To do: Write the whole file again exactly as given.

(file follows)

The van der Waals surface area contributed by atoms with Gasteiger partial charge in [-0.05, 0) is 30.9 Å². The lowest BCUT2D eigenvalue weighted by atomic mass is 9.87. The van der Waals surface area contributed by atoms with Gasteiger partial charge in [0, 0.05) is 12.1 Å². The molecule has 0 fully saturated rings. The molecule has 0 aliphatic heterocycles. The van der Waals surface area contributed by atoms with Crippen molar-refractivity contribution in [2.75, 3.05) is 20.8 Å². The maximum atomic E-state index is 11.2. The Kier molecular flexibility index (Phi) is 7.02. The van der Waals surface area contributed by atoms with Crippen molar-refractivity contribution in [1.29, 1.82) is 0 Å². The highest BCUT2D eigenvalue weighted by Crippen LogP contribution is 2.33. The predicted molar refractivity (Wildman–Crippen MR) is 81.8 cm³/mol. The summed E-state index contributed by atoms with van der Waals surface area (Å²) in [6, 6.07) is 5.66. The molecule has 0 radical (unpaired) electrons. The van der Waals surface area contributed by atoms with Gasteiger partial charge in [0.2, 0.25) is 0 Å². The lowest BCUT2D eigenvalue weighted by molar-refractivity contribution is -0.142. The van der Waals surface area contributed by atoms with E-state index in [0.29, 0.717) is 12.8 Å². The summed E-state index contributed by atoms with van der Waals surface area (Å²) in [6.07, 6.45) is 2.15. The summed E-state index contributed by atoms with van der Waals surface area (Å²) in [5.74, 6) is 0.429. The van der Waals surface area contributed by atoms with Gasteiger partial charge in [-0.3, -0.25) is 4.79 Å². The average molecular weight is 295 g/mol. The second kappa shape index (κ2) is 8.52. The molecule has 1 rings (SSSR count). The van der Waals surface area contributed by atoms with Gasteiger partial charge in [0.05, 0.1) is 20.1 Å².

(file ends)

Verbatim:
The van der Waals surface area contributed by atoms with Gasteiger partial charge in [-0.05, 0) is 30.9 Å². The lowest BCUT2D eigenvalue weighted by atomic mass is 9.87. The van der Waals surface area contributed by atoms with Gasteiger partial charge in [0, 0.05) is 12.1 Å². The molecule has 0 fully saturated rings. The molecule has 0 aliphatic heterocycles. The van der Waals surface area contributed by atoms with Crippen molar-refractivity contribution in [2.75, 3.05) is 20.8 Å². The maximum atomic E-state index is 11.2. The Kier molecular flexibility index (Phi) is 7.02. The van der Waals surface area contributed by atoms with Crippen molar-refractivity contribution in [1.29, 1.82) is 0 Å². The highest BCUT2D eigenvalue weighted by Crippen LogP contribution is 2.33. The predicted molar refractivity (Wildman–Crippen MR) is 81.8 cm³/mol. The summed E-state index contributed by atoms with van der Waals surface area (Å²) in [6, 6.07) is 5.66. The molecule has 0 radical (unpaired) electrons. The van der Waals surface area contributed by atoms with Gasteiger partial charge in [0.2, 0.25) is 0 Å². The lowest BCUT2D eigenvalue weighted by molar-refractivity contribution is -0.142. The van der Waals surface area contributed by atoms with E-state index in [0.29, 0.717) is 12.8 Å². The summed E-state index contributed by atoms with van der Waals surface area (Å²) in [6.07, 6.45) is 2.15. The summed E-state index contributed by atoms with van der Waals surface area (Å²) in [5.74, 6) is 0.429. The van der Waals surface area contributed by atoms with Gasteiger partial charge in [-0.3, -0.25) is 4.79 Å². The average molecular weight is 295 g/mol. The second kappa shape index (κ2) is 8.52. The molecule has 1 rings (SSSR count). The van der Waals surface area contributed by atoms with Gasteiger partial charge in [0.05, 0.1) is 20.1 Å².